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What comes after finance in Cyprus?

The prominent role of Cyprus's financial services is probably over anyway, irrespective of the actual content of the forthcoming agreement between the troika and Cyprus. I put together some simple tables showing the structure of the economy in Cyprus and in three other countries that suffered from massive banking crises during the past few years: Ireland, Iceland and Latvia (see a December 2011 policy contribution of mine comparing the adjustments of these three countries - "A tale of three countries: recovery after banking crises"). Here are some observations.

By: Date: March 24, 2013

The prominent role of Cyprus’s financial services is probably over anyway, irrespective of the actual content of the forthcoming agreement between the troika and Cyprus. I put together some simple tables showing the structure of the economy in Cyprus and in three other countries that suffered from massive banking crises during the past few years: Ireland, Iceland and Latvia (see a December 2011 policy contribution of mine comparing the adjustments of these three countries). Here are some observations.

1. Changes in output and employment

Let’s start with a comparison of constant price GDP and employment development in the four countries. GDP fell massively in Latvia and output loss was also sizeable in Ireland and Iceland. Note also that GNP fell much more in Ireland than GDP, as highlighted in a recent blogpost by André Sapir. Latvia and Ireland also suffered from massive employment losses. This is a bad omen for Cyprus. Iceland’s employment did not fall that much, but the significant exchange rate deprecation has likely contributed to this (see my policy contribution mentioned above).

GDP (at 2005 prices) and employment (2007=100)

Sources: Employment: Annual national accounts database of Eurostat for EU countries and the February 2013 update of AMECO for Iceland; GDP: AMECO for all four countries.

2. Structural changes in the economy

Keeping in mind the major collapses in Latvia and Ireland, let’s compare the changes in the structure of the economy (see the tables at the end of this post).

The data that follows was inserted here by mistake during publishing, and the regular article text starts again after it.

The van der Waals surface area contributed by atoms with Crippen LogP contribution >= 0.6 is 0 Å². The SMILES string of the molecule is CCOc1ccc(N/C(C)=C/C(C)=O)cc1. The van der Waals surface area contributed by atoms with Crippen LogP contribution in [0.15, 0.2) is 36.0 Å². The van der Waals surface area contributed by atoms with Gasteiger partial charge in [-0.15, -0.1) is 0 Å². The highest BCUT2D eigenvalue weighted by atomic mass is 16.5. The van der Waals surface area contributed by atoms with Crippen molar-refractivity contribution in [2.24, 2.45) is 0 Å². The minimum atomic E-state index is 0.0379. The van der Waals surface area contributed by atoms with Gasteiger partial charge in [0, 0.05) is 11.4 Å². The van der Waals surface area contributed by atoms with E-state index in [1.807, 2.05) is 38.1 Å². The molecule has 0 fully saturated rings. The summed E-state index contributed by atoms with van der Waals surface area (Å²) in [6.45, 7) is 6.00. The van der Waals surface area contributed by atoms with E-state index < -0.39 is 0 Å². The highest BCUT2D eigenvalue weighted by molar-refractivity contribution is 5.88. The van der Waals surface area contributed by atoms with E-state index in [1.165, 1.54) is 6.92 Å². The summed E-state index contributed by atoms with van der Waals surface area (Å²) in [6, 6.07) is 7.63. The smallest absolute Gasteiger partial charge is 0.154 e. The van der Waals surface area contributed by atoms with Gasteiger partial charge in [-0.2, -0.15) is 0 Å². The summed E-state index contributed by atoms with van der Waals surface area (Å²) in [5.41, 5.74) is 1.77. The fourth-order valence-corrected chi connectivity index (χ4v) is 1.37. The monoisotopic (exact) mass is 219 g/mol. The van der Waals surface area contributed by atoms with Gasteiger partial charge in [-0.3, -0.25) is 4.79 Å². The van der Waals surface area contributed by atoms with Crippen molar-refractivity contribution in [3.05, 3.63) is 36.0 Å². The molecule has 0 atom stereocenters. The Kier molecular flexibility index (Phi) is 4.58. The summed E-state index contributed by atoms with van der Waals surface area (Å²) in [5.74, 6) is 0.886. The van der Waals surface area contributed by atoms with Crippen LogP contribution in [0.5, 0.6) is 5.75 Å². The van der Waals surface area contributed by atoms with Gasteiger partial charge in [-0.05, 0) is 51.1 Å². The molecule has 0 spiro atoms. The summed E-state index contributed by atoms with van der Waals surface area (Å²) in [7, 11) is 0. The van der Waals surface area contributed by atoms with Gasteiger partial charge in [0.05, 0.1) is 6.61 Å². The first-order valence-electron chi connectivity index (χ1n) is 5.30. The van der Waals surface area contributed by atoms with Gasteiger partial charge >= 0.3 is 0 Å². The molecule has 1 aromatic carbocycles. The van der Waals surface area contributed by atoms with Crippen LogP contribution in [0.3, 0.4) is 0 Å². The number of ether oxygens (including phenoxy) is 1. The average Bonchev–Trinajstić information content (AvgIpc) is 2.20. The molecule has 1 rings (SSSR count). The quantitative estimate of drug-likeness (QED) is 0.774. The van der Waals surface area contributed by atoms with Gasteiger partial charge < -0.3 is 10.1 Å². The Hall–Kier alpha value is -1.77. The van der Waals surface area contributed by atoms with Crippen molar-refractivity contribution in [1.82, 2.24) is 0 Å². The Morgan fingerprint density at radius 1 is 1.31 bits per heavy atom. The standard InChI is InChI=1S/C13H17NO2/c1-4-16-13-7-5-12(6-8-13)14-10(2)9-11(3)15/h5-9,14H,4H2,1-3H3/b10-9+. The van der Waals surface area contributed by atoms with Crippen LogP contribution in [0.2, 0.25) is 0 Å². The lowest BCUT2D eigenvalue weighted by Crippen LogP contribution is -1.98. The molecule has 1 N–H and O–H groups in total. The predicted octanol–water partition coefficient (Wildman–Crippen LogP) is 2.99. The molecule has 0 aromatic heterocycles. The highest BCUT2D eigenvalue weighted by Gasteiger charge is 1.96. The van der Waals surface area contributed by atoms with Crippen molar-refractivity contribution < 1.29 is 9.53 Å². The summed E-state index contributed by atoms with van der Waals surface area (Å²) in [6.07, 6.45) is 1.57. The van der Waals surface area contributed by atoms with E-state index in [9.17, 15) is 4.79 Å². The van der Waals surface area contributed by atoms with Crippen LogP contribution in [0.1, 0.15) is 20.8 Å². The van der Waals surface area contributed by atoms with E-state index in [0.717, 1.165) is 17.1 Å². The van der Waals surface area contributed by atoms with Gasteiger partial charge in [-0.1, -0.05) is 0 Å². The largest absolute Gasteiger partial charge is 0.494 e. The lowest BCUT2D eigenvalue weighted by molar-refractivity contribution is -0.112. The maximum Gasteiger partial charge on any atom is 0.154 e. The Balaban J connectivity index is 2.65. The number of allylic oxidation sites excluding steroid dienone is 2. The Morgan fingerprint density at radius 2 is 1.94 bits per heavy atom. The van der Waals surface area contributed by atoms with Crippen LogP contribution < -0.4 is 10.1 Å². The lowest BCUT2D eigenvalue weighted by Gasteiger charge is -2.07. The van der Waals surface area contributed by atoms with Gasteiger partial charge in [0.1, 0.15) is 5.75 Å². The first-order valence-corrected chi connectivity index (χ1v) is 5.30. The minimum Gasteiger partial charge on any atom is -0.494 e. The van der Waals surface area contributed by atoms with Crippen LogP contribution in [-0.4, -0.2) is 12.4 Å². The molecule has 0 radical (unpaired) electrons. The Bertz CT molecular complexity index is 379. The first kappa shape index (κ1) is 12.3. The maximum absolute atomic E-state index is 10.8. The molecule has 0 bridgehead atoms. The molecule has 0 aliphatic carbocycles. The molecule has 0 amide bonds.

Cyprus: In 2012, the share of finance and insurance (of which about 90% is finance) was 9.2 percent in output and 5.1 percent in employment. Most likely these numbers are not as large as many people would expect. There were already major changes in the economy: the oversized construction sector (12.8% share in output in 2006) has already halved, and employment has also shrunken in this sector.

Ireland: Quite interestingly, the share of finance has not declined in output from 2006 to 2011, but remained broadly stable at about 10%. The employment share of the sector has even increased from 4.3% to 5.0% (there were 88 thousand employees in 2006, 99 thousand in 2009 and 92 thousand in 2012 in finance and insurance activities). Here too, construction has dramatically collapsed: its share in output was 11.1% in 2006, but a mere 1.7% in 2011. The shares of manufacturing and various services, including public services, increased in output from 2006 to 2011, while employment fell in manufacturing and increased in services. (Note: manufacturing is dominated by the pharma industry in Ireland; a sector using a lot of capital but few people, as I studied in a policy contribution in July 2012.)

Iceland: The share of finance has declined from 9.4% in 2006 to 6.1% in 2011 in output (employment data is not available). The shrinkage of the oversized construction sector was dramatic here as well (from 11.6% in 2006 to 4.3% in 2011). Manufacturing, fishing and certain services gained in terms of output share.

Latvia: The share of finance was not that high in 2007 (5.4% in output and 1.8% in employment), yet its output share has declined to 3.5% by 2012, while its employment share remained broadly stable. The share of construction has shrunken significantly both in output and employment. Industry and various services took up the lost share of construction and finance.

3. Summary

  • The role of financial services in Cyprus is not as high as perhaps commonly thought.

  • The experience of the three countries that went thought banking crises during the past few years suggest that major suffering may come in Cyprus as well, yet the output and employment shares of finance may not decline that much. (The latter observation would deserve further analysis.)

  • Construction contracted dramatically in the three crisis countries, and this process has also started in Cyprus.

  • Manufacturing and various services took up the lost share of construction in the three crisis countries.

  • The share of manufacturing is Cyprus is very low, 5.8% in 2012 output, while it was between 11% and 19% in the other three countries before the collapse. This suggests that the manufacturing sector is unlikely to be the driver of growth in Cyprus and therefore the island should hope for a not too-large decline in finance and an expansion of market services. Gas may come to the rescue in some years.

Cyprus: structure of the economy (% of total)

Source: Annual national accounts database of Eurostat.

Ireland: structure of the economy (% of total)

Source: Annual national accounts database of Eurostat.

Iceland: structure of the economy (% of total)

Source: Annual national accounts database of Eurostat.

Latvia: structure of the economy (% of total)

Source: Annual national accounts database of Eurostat.


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